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This simple WordPress plugin created by Måns Jonasson is useful for almost anyone who maintains a WordPress site of any size, but it’s especially useful if you maintain documentation of any kind and have a frequent need to update screenshots. It does exactly what the name implies — it makes it easy for you to replace one image file (or any other type of file) with another. No more uploading a new file and deleting the old one, or confusion over versions or file names.
Once you install and activate this plugin, you’ll find a new button labelled Replace Media at the bottom of the Edit Media page. Click this and browse and select a file from your computer. You then have two choices — you can either retain the original file name (renaming the file you’re uploading if necessary) or you can replace the file and use the new file name, changing all existing links to the old file to point to the new one. For the first option, you need to be uploading a file of the same type, but for the second option you can replace your original file with one of a different file type, like a gif with a jpg or a Word document with a PDF. Nothing fancy, but a great timesaver!
Enable Media Replace — Read more or download this popular plugin here
It’s easy to share a tweet on your library blog or website. You might want to do this if you’re writing about Twitter itself, or if there’s a tweet on your library’s Twitter account that you want to share. Or you might see a tweet on someone else’s account that you want to share. You can just quote the words, of course. You can just quote the words, but it’s easy and effective to embed the tweet directly in a post or page. This presents it in the Twitter context, with all the metadata including date, time and location information, with all links active, including Favorite, Retweet and Reply.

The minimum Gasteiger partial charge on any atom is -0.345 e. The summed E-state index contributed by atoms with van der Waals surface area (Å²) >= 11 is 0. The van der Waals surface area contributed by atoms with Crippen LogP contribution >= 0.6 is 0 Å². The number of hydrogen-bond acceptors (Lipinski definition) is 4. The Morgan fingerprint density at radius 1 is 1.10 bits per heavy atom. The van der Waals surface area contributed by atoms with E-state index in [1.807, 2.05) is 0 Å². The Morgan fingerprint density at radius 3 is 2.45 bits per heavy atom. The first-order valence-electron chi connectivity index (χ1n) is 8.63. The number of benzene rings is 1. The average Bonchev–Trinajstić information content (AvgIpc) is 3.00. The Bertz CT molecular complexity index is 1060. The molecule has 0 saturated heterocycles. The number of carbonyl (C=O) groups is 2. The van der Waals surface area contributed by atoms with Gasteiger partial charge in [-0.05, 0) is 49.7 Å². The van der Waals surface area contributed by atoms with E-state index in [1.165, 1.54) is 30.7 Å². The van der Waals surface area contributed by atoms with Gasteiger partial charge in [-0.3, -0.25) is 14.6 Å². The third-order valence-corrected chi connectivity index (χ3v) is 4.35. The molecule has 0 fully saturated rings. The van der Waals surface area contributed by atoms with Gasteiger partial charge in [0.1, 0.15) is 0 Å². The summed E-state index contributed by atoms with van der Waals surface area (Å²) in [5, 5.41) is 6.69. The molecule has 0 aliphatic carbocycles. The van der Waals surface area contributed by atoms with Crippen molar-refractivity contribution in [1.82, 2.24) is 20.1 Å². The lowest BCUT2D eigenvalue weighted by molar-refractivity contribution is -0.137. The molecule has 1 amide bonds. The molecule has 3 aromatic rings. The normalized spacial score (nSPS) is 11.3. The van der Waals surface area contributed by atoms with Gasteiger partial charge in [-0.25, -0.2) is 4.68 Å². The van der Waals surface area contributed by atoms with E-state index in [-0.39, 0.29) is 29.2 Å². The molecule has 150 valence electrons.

Here are two examples, taken from my personal Twitter account, the first just a plain tweet without an image, and the second with an image:
Children's Illustrators Donate Artwork to Benefit Local Kids: http://t.co/9lDZwfGkqS
— Elizabeth Thomsen (@ethomsen) August 27, 2013
Outdoor Seating at the Beverly Public Library http://t.co/aB9SdYv4d6
— Elizabeth Thomsen (@ethomsen) August 18, 2013
You’ll find the Embed option under More on the Twitter website: just copy and paste the code and added it to post or page. If you’re using WordPress, it’s even easier. First, find the URL for the individual post by clicking on the date/time stamp for the post. (For new posts, it will give a number of minutes or hours since it was posed, for example, 30m or 2h, otherwise it will have a date, like 18 Aug. Copy the link location or follow the link to get the URL, which will look like this:
Paste it on a new line in a post or page, save the draft and click Preview to see how it looks.
This is a useful WordPress feature, something that formerly required the use of a plugin. But there are times when you want to show the URL for a tweet without having it embedded in the post, as I did above. Just make the URL bold or enclose it in the <code></code> tag to turn off the embedding.